Isn’t cricket wonderful? With all teams now having played two games each, and with one round of games in the group stage to go, all eight can still qualify for the semi-finals of cricket’s second-most prestigious one day international tournament!
Here are the qualification scenarios ahead of the final group games
The Group A table is currently looking like this:
|Team||Played||Wins||Points||Net Run Rate|
England have an unassailable lead at the top of the table, regardless of their result against Australia at Edgbaston on Saturday.
The tie-breaker rules take into account number of wins first, and then Net Run Rate (NRR), and with England sitting on two wins and the only team that can catch them on points, Australia, having no wins, England cannot be overhauled. They will therefore play the runners up from Group B in the first semi-final at Sophia Gardens in Cardiff on 14th June.
So all that remains in Group A is to decide which of the other three teams will qualify to join the hosts in the semis. Here’s how it might play out:
If England beat Australia (or there is a no-result in this game due to rain) AND there is a result in the other game between New Zealand and Bangladesh, then the winner of that other game will finish second and will go through to face the winners of Group B at Edgbaston on the 15th June.
(Note: if there is no result between England and Australia, the winner of NZ/Bangladesh and the Australians would both have 3 points, but Australia would have no wins, and would therefore be relegated to third on the tie-breaker)
If England beat Australia, but the NZ/Bangladesh game is a wash-out, all 3 of Australia, Bangladesh and New Zealand would have 2 points. The BlackCaps will finish bottom of the group, as their NRR is the lowest of the three, and it won’t change so they can’t overtake Bangladesh. It will then come down to NRR between Australia and Bangladesh as to who finishes second. If England beat Australia by a greater margin than they beat Bangladesh, then Bangladesh go through. If they win by a lesser margin than against the Tigers, then the Aussies will scrape through.
If Australia beat England, then Australia will qualify second on 4 points, and both NZ and Bangladesh will be eliminated regardless of the result in their game.
If both games are abandoned as no-results, then again Australia will qualify second, and the Tigers and Blackcaps will have to pack their bags.
The Group B table currently looks like this:
|Team||Played||Wins||Points||Net Run Rate|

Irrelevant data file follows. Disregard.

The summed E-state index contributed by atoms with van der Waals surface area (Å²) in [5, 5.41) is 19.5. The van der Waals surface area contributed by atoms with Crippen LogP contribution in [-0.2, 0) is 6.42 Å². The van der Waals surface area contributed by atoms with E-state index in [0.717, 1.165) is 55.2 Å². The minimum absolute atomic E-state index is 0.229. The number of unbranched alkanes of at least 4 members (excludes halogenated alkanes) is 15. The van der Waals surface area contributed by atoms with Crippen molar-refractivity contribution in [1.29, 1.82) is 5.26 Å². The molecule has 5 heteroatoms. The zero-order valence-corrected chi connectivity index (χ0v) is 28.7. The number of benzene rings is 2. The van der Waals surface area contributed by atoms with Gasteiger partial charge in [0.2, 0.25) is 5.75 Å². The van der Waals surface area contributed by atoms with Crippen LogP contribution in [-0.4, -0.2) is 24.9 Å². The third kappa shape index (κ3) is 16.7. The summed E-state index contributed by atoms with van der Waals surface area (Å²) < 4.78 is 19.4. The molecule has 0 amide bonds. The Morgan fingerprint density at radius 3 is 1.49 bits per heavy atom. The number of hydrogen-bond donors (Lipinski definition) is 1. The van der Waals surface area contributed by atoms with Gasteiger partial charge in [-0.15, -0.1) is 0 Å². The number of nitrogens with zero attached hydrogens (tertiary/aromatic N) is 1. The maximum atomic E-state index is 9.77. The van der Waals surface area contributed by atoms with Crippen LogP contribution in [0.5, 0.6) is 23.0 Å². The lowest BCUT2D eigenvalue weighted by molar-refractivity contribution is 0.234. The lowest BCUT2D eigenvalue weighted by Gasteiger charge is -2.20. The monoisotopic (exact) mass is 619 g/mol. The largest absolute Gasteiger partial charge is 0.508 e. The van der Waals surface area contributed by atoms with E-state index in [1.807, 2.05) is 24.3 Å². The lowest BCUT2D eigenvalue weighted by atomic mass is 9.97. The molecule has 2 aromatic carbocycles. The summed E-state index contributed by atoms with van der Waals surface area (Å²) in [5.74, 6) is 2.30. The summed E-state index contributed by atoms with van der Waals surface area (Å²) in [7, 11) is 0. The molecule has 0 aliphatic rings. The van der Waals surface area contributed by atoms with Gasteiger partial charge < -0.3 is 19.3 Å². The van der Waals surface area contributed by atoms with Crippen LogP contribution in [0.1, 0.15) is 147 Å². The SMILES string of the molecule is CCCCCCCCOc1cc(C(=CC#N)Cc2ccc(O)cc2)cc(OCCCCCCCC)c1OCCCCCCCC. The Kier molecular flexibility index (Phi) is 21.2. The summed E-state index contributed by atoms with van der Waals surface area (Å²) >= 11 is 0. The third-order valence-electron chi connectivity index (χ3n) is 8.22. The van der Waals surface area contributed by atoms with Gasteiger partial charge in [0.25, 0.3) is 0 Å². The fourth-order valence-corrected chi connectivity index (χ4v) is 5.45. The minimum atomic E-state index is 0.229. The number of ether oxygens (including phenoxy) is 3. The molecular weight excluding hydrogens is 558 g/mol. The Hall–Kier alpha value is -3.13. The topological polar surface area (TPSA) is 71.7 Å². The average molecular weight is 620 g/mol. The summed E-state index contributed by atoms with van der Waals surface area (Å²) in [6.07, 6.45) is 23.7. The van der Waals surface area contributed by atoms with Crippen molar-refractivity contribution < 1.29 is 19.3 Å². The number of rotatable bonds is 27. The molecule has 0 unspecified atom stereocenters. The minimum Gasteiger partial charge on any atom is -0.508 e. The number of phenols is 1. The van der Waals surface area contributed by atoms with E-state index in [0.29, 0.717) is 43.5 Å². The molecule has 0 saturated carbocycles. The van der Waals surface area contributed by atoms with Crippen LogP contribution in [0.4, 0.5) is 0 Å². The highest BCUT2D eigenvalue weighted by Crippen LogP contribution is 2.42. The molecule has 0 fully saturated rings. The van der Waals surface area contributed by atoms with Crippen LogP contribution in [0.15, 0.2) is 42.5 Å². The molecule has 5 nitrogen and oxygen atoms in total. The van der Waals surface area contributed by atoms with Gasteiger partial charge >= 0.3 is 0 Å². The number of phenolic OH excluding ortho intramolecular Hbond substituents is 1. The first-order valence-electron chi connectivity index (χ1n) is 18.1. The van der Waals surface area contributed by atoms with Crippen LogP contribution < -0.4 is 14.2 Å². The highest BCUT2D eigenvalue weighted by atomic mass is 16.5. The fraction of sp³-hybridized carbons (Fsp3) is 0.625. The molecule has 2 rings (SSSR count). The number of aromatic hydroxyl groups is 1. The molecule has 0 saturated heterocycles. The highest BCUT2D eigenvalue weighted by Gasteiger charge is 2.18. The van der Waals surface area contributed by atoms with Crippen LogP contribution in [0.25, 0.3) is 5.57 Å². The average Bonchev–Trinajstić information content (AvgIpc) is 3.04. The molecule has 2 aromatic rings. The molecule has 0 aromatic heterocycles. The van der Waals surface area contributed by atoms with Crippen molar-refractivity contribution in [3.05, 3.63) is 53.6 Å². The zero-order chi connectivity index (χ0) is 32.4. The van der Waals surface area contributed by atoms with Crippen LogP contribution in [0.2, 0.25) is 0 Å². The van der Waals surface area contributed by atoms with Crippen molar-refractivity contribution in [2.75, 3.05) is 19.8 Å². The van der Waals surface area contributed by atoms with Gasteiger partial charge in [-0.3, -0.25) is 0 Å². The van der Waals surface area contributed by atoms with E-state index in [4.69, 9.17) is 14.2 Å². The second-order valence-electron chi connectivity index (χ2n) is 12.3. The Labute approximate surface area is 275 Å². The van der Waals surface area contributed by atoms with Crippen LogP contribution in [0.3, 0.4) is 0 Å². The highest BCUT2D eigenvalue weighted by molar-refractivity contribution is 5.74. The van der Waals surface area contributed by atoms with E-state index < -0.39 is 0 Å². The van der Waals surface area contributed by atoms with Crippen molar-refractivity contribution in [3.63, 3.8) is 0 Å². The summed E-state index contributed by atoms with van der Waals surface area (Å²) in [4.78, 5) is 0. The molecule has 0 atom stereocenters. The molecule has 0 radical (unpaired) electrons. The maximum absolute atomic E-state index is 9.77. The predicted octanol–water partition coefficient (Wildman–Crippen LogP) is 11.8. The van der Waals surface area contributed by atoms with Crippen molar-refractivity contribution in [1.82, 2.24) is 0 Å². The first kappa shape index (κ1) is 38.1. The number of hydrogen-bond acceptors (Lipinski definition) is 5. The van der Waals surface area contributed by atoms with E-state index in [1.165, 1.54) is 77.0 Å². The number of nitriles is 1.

Conventional wisdom was that this group would be a walk in the park for two of the pre-tournament favourites, India and South Africa. Someone forgot to tell Sri Lanka and Pakistan that though, and after two stunning upset results in the last two days (here) and (here) the group is very much wide open.
Cats are very much amongst the pigeons at this stage, and one of the group’s “big two” is very likely going home early.
With India playing South Africa next, and Pakistan up against Sri Lanka, those two games effectively become quasi-quarterfinals, with the winners progressing to the semi-finals and the losers heading to Heathrow airport.
Of course, results on the field have only been one part of the story of this tournament, with the weather being the winner in two games so far. So what happens if either or both remaining Group B games also get abandoned as no-results? Let’s look at each scenario:
India v South Africa game has a result, but Sri Lanka v Pakistan is washed out
The winner of India v South Africa will go through as group winners on 4 points and face the Group A runner-up at Edgbaston on the 15th of June. The loser is eliminated.
Sri Lanka will have 3 points but qualify as runners-up due to their superior Net-Run-Rate over Pakistan, and will face Group A winner England in the semi-final at Cardiff on the 14th June. Pakistan will be eliminated.
India v South Africa is a no-result, but there is a winner between Sri Lanka and Pakistan
The winner of Sri Lanka v Pakistan will go through as group winners on 4 points and face the runner up of Group A at Edgbaston on the 15th June. Loser is eliminated.
India will qualify as runners-up on 3 points due to their superior Net-Run-Rate over South Africa, and will face Group A winner England in the semi-final at Cardiff on the 14th June. South Africa will be eliminated.
Both games are washed out as no-results
All four teams will end up on 3 points, with one win apiece, and the group positions will therefore be decided on Net-Run-Rate alone.
As per the table above, India will win the group and play the Group B runners up, and South Africa will finish second and face England in Cardiff for a place in the final.
This is the only scenario whereby both India and South Africa can qualify.